It’s up to you to provide that quality of life for that loved one whether that’s your spouse, whether that’s your child or a grandchild or anybody.


Now, you might be thinking, “You know what? I don’t have any disabled members in my family. Everybody is perfectly healthy. My wife’s healthy, my husband’s healthy, our kids are healthy, our grandkids are healthy. Everybody’s healthy.” Well, that’s great now.


It’s really a blessing. Unfortunately, odds are that whether it’s an aging process with you and your spouse, where someone has a sudden health crisis, such as a stroke, or perhaps say diagnosed with a progressive disease like Parkinson’s or Alzheimer’s, dementia.


Oftentimes that healthiness can be such a fleeting asset. We need to plan for the potential that either you, your spouse or one of your family members or loved ones who you intend to share your assets with at some point become disabled somewhere in the process.



Enter the concept of the contingent special needs trust.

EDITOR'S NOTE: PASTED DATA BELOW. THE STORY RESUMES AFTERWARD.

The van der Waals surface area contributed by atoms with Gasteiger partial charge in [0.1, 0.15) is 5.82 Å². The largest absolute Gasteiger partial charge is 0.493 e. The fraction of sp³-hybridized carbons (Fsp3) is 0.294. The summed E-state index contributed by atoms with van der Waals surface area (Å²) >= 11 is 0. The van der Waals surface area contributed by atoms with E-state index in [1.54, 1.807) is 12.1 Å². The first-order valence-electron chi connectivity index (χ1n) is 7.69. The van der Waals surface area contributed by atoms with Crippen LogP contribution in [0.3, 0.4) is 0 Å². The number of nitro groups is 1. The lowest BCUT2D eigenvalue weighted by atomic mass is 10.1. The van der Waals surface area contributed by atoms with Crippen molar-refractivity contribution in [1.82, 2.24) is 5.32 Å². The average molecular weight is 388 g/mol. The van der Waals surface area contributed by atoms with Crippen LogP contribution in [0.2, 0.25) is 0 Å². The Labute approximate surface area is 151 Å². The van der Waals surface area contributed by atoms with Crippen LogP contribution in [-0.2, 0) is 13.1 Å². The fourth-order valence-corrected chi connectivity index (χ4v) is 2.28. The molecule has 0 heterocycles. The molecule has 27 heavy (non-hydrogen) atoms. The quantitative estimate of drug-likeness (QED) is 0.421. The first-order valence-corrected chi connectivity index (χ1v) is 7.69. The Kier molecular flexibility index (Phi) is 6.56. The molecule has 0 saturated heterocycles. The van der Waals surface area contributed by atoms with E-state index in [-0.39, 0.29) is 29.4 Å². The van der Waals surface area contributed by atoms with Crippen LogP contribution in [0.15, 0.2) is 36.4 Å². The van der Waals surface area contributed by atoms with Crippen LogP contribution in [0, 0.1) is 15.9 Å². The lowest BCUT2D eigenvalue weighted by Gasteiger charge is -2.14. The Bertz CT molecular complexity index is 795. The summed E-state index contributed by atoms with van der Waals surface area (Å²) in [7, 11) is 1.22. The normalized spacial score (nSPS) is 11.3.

Imagine that we looked at a will and let’s say it’s my will and my will says “I leave everything to my spouse. And if she’s not alive at my death, I leave everything to the kids.”


And you know what? I bet if you have a will, your will looks pretty similar. I leave everything to the spouse and when we’re both gone, we leave everything to the kids. That’s what I like to call an ‘I love you will’.


It’s great, there’s nothing wrong with that but let me add a little something here.


What if it said, “I leave everything to my spouse, but if at the time of my death my spouse is a disabled person then instead of going directly to him or her, I want it to be held in a special needs trust for their benefit. And then when they die, that trust terminates and goes to our kids in equal shares, but if one of those kids has become disabled their share could be held for their benefit in such a way that they get to keep their benefits.”


And so, you know what I’ve done here?